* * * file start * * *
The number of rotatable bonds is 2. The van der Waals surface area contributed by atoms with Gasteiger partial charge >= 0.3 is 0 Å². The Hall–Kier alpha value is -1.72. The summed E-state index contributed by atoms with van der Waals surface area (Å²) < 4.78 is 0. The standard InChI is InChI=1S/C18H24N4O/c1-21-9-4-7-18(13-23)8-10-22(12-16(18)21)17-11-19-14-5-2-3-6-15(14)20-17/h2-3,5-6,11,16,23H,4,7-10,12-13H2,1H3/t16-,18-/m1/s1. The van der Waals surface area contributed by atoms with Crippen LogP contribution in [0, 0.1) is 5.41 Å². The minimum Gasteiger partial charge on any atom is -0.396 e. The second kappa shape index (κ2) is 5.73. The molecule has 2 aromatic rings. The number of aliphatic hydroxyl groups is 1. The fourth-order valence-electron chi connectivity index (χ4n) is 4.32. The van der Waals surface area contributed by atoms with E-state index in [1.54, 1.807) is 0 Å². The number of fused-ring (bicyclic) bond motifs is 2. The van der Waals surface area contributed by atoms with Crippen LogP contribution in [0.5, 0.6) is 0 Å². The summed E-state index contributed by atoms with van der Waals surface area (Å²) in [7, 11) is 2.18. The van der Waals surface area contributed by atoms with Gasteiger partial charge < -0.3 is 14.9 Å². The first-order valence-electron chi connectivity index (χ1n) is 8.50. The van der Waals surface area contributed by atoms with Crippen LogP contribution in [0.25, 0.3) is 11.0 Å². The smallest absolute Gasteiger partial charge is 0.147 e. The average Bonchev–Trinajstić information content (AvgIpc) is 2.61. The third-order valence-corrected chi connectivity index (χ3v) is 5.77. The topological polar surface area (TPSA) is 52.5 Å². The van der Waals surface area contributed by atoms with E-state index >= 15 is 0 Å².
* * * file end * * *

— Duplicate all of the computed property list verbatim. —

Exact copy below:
The number of rotatable bonds is 2. The van der Waals surface area contributed by atoms with Gasteiger partial charge >= 0.3 is 0 Å². The Hall–Kier alpha value is -1.72. The summed E-state index contributed by atoms with van der Waals surface area (Å²) < 4.78 is 0. The standard InChI is InChI=1S/C18H24N4O/c1-21-9-4-7-18(13-23)8-10-22(12-16(18)21)17-11-19-14-5-2-3-6-15(14)20-17/h2-3,5-6,11,16,23H,4,7-10,12-13H2,1H3/t16-,18-/m1/s1. The van der Waals surface area contributed by atoms with Crippen LogP contribution in [0, 0.1) is 5.41 Å². The minimum Gasteiger partial charge on any atom is -0.396 e. The second kappa shape index (κ2) is 5.73. The molecule has 2 aromatic rings. The number of aliphatic hydroxyl groups is 1. The fourth-order valence-electron chi connectivity index (χ4n) is 4.32. The van der Waals surface area contributed by atoms with E-state index in [1.54, 1.807) is 0 Å². The number of fused-ring (bicyclic) bond motifs is 2. The van der Waals surface area contributed by atoms with Crippen LogP contribution in [0.5, 0.6) is 0 Å². The summed E-state index contributed by atoms with van der Waals surface area (Å²) in [7, 11) is 2.18. The van der Waals surface area contributed by atoms with Gasteiger partial charge < -0.3 is 14.9 Å². The first-order valence-electron chi connectivity index (χ1n) is 8.50. The van der Waals surface area contributed by atoms with Crippen LogP contribution in [0.25, 0.3) is 11.0 Å². The smallest absolute Gasteiger partial charge is 0.147 e. The average Bonchev–Trinajstić information content (AvgIpc) is 2.61. The third-order valence-corrected chi connectivity index (χ3v) is 5.77. The topological polar surface area (TPSA) is 52.5 Å². The van der Waals surface area contributed by atoms with E-state index >= 15 is 0 Å².